As part of the latest superannuation reforms, from 1 July 2018 individuals with a total superannuation balance of less than $500,000 before the beginning of the financial year will be able to make ‘catch-up’ concessional superannuation contributions.
These individuals will be able to access their unused prior years’ concessional contributions cap (that is, the amount by which those contributions are less than $25,000) on a rolling basis for five years and claim a tax deduction for those contributions in the year in which they are made. Any unused concessional contributions cap for the year will expire after five years.
The aim of the measure is to make it easier for people with interrupted work patterns, and with varying capacity to save over periods of time, to accumulate wealth in superannuation and gain access to the same tax concessions as those people who have regular and steady work patterns and income.
Reform offers planning opportunity
It also provides a planning opportunity. By deferring concessional contributions to a year in which an individual’s taxable income is higher, and making them as ‘catch-up’ contributions in the year when they are in the higher tax bracket, they will be able to create a larger tax arbitrage between tax at the super fund level and tax at the personal level. An example illustrates the point.
Dennis is a consultant operating as a sole practitioner. It is June 2019 and his taxable income for the 2019 year will be $80,000. He has not made any superannuation contributions for the year and has a superannuation balance of $300,000. Dennis expects that his taxable income in 2020 will be $165,000 higher because of a net capital gain that he is likely to crystallise due to the disposal of an investment property that he has just put on the market. That is, his taxable income in 2020 will be $245,000.
If Dennis makes a concessional contribution of $25,000 to his super fund in June 2019 and then another $25,000 in 2020 he will create a total tax arbitrage of $12,375. This could be considered a ‘standard’ contribution pattern.
In 2019, his personal taxable income will go from $80,000 to $55,000 and his tax will reduce from $17,547 (not including Medicare levy or small business tax discounts to which he might be entitled) to $9,422. A saving of $8,125 in personal income tax.
His super fund will pay tax of $3,750.
In 2020, his personal taxable income will go from $245,000 to $220,000 and his tax will reduce from $84,782 (not including Medicare levy or small business tax discounts to which he might be entitled) to $73,032. A saving of $11,750 in personal income tax.
His super fund will again pay tax of $3,750.
$8,125 + $11,750 – $3,750 – $3,750 = a $12,375 tax arbitrage.
How catch-ups will work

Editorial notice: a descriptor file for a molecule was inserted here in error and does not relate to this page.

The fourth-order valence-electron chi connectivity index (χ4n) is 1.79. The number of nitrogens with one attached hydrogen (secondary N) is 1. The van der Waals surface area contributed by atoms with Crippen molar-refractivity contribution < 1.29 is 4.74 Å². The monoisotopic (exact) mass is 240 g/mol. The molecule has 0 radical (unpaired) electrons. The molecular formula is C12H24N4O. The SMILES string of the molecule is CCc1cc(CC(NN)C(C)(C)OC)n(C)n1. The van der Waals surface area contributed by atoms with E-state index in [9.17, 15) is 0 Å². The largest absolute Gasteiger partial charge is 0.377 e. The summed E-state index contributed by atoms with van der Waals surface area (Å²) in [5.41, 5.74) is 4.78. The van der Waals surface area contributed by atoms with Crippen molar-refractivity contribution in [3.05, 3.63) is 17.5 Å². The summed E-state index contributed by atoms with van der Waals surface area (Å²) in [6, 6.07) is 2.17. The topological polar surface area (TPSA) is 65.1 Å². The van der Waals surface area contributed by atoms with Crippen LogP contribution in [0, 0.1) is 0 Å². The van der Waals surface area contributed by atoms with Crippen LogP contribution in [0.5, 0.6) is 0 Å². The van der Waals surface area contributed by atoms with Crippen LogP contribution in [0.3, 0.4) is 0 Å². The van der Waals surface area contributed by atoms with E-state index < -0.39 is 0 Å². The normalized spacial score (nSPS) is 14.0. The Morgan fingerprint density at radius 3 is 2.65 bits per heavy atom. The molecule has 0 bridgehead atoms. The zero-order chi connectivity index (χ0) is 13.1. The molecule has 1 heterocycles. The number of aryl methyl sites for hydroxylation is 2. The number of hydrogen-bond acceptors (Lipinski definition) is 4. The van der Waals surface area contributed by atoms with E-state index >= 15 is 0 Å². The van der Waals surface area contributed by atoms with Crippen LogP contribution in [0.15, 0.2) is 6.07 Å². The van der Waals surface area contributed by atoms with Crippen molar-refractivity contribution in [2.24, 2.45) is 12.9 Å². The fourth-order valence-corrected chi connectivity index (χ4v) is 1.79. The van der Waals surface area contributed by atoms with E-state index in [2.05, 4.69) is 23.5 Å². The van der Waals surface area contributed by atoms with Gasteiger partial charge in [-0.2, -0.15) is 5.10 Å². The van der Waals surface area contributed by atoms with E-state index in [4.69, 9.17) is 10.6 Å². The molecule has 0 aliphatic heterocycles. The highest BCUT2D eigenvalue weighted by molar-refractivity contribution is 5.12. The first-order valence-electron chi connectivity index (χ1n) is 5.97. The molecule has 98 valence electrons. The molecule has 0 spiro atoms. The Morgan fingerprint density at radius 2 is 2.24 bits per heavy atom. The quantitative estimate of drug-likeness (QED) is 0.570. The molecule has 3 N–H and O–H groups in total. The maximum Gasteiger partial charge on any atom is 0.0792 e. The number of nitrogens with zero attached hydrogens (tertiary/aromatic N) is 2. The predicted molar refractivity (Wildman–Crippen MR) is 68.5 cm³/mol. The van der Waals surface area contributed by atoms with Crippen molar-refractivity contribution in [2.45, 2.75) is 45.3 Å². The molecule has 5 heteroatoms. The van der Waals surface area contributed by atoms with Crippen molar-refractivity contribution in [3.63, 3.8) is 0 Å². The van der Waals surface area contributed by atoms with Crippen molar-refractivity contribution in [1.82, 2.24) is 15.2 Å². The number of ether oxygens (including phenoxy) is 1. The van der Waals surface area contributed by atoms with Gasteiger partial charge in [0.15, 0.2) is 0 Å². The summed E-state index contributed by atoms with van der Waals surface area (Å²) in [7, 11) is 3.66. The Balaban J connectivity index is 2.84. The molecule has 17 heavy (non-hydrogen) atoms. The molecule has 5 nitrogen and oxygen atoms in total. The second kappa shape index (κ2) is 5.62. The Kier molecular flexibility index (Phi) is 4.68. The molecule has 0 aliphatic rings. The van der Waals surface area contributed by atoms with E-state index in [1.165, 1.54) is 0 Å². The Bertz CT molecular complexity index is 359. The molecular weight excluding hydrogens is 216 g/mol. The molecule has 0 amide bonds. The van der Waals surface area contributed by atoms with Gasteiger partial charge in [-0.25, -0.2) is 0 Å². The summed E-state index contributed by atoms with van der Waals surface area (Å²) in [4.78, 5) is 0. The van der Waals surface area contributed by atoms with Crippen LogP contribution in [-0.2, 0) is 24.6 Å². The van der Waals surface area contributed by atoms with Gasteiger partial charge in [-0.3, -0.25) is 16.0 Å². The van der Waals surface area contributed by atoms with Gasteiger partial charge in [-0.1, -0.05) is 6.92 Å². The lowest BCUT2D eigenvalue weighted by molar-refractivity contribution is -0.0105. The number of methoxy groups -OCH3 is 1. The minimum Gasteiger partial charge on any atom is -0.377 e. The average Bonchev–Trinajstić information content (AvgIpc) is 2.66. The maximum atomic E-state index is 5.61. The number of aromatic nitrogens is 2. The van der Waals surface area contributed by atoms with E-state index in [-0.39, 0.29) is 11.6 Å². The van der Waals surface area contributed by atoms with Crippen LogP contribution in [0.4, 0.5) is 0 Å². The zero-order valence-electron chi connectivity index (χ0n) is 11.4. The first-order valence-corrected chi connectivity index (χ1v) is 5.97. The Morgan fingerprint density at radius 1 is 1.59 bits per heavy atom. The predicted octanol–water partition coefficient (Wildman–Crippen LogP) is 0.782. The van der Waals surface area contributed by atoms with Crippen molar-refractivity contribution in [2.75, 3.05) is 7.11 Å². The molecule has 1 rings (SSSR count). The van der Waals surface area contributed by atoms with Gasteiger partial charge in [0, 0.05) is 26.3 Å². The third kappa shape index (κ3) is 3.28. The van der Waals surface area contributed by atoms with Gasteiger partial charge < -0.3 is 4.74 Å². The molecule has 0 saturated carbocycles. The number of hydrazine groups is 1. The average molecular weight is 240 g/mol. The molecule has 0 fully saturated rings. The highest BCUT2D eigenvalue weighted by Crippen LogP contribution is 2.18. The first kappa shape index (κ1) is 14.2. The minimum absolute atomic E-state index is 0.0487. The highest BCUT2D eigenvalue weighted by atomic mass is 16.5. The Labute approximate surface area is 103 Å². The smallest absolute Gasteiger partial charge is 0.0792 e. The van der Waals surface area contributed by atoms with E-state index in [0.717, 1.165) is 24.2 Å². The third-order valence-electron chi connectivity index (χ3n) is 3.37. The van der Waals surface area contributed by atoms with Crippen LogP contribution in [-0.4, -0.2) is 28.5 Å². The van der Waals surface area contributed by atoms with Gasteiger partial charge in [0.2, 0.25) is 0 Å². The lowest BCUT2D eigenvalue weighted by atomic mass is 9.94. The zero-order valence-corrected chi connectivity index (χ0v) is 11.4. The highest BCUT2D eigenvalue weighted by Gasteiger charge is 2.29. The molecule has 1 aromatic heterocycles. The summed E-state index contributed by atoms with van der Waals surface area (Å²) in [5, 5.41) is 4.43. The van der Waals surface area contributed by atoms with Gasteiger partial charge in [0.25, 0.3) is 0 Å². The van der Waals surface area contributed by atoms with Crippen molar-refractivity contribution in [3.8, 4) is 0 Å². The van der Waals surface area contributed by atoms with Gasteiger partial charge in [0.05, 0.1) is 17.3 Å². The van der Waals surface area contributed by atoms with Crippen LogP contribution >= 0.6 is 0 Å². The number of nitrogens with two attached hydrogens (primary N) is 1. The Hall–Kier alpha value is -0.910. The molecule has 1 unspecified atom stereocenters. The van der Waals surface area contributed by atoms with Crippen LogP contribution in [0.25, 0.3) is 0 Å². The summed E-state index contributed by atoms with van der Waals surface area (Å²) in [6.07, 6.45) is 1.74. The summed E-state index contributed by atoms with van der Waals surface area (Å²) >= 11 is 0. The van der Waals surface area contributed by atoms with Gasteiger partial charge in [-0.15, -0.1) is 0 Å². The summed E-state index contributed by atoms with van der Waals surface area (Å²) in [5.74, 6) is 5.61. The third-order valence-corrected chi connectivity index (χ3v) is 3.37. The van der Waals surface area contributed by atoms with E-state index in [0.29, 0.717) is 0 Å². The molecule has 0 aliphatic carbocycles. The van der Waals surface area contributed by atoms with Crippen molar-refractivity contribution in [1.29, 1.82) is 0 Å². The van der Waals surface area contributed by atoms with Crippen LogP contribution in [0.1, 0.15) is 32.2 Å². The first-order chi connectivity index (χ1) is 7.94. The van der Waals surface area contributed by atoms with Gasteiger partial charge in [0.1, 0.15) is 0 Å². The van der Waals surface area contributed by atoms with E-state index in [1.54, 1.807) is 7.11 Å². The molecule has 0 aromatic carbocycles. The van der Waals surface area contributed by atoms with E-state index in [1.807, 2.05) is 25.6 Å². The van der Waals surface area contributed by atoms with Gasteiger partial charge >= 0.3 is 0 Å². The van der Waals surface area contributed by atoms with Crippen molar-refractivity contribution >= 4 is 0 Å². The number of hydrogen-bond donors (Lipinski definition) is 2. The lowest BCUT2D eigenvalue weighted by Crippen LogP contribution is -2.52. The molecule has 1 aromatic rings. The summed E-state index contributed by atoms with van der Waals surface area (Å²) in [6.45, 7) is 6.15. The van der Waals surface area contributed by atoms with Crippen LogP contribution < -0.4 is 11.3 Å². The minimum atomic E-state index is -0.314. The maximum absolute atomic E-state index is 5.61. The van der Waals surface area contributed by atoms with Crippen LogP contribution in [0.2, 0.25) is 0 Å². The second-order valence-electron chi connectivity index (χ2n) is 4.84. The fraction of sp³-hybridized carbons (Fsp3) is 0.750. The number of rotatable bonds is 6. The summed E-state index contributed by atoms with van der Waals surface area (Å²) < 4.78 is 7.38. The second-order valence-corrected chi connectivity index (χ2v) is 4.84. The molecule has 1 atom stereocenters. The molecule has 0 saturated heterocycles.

If Dennis defers the 2019 concessional contribution and makes a catch-up contribution in 2020 (along with the $25,000 allowed for that year) then Dennis will create a tax arbitrage of $16,000.
There is no personal tax saving in 2019. And no tax at the super fund level.
However, in 2020, his taxable income will go from $245,000 to $195,000 and his tax will reduce from $84,782 (not including Medicare levy or small business tax discounts to which he might be entitled) to $61,282. A saving of $23,500 in personal income tax.
His super fund will pay tax of $7,500.
$23,500 – $7,500 = a $16,000 tax arbitrage. $3,625 more than the standard approach of making the maximum $25,000 in each year.
By deferring the superannuation contribution from 2019 until 2020, the tax rate arbitrage goes from 17.5% (32.5% – 15%) to 32% (47% – 15%). The extra 14.5% arbitrage on the $25,000 catch-up concessional contribution amounts to $3,625.
Same amount in super with less tax
Under a ‘standard’ contribution pattern, over the three years, Dennis will get $75,000 into super with $16,750 in total tax arbitrage.
Under a ‘catch-up and reserve’ strategy, over two years Dennis will get $75,000 into super with $23,000 in total tax arbitrage.
Denis has created a 30% return, in two years, on his $75,000 contribution.
The strategy will work best where there is a large jump in taxable income from one year to the next resulting in changing tax brackets. Taxpayers would need to know that their taxable income in subsequent years is going to be (much?) higher than the current year.
And, of course, there is the risk that waiting to make catch-up contributions could back-fire if the taxable income drops or the catch-up contributions bring the taxpayer into a lower tax bracket in the catch-up year than they were in in the previous year. Or, indeed, if future government generosity leads to the lowering of the marginal tax rates or expanding of the lower tax brackets or the rules change.
But circumstances could arise where taxpayers will know with a degree of certainty that their taxable income will jump up in a particular year (and then maybe fall again). For example, as in the above scenario where a property is being prepared for sale which will finalise in a later year. Or where a person is party to an option contract which, upon exercise, will result in the disposal of a CGT asset at a price which the person knows will result in a taxable capital gain. Or large dividends might be paid from private companies.
In such circumstances, a person might wish to consider deferring concessional contributions and make them as catch-up contributions in the year when the taxable income increases to maximise the total tax arbitrage. Don’t forget, though, the savings are tied up in super.
Stephen Lawrence is a Lecturer, Taxation and Business Law School, UNSW, Chartered Accountant and Member of the International Tax Planning Association. These views are considered an accurate interpretation of regulations at the time of writing but are not made in the context of any investor’s personal circumstances.